Wednesday, April 17, 2013


Naturally, the World Cup dominated the year. Perhaps the most controversial World Cup finals ever played – their were protests for months, calls to boycott the tournament, heavy criticism, doubts about the ability of the host to organize the finals and to provide security. But the finals were played and the football was lively. Tactically, there was nothing new – total football was the measuring stick. It was observed, that countries were catching up with the demanding style, especially the South Americans. But the archpriests of total football – Cruyff and Beckenbauer - were absent, although still active players and top world stars. The young sensation Maradona was also absent, left out of the team at the last moment. Zico played, but did not shine. It was uncertain time: seemingly the big heroes of only yesterday were leaving and the new stars were not quite of the caliber of the old. Holland proved its leading position and commitment to the style they invented, but West Germany was major disappointment. The teams on the raise were somewhat unfinished and not yet real contenders – France and Italy. Nice surprises came from unexpected corners of the globe, but still far away from the top nations. The World Cup was good, may be surprisingly good, given the circumstances.

The club scene was also interesting: the English clubs established themselves as the leading force in Europe, in sharp contrast to the misery of the national team of England. German football clearly was very strong, but more and more obviously going into unpleasant to the eye physical dominance at the expense of artistry and sophistication. The stars shaping football were found a bit old-fashioned and entirely at par with the exciting generation of the first half of the 1970s. Yet, more and more clubs and countries embraced total football, which was positive development.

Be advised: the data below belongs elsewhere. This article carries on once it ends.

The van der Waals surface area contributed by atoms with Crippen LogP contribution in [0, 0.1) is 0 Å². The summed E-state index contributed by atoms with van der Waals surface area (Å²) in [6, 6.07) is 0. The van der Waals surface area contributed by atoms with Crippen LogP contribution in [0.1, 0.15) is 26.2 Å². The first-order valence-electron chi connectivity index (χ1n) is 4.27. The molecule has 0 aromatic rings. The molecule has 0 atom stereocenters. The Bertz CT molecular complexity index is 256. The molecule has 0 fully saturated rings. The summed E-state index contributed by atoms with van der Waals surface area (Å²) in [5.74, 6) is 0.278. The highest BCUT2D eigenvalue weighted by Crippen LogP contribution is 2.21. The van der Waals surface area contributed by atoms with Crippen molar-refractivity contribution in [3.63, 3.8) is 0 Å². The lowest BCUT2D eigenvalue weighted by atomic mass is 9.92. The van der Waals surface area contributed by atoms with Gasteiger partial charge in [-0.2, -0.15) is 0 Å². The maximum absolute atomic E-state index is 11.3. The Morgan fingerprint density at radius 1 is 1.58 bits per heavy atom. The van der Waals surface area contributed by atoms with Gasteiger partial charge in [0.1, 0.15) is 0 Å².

But the World Cup was everything in 1978. The buzz practically covered the whole year and the politics went hand in hand with football.
The general image was not a pleasant one: World Cup under siege, it was called. World Cup under guns. It was the rifle, not the ball, the symbol of the finals. And it was bizarre indeed – consider this: during matches of Argentina, torturous interrogations stopped and both torturers and victims watched together, cheering for Argentina. Match over, final smiles, cheers, and even embraces, and – back to business of 'extracting' evidence and confessions, and murder, and so on. Until the next brief togetherness at the next match. So, 1978 was shaped by both great football and gross torture, both going hand and hand. There was no way to separate the game from politics.
And politics almost buried the historic significance of this World Cup: it was the last classic one. The last with 16 finalists. The formula of 1974 was unchanged – 4 round robin preliminary groups, followed by two round robin semifinal groups.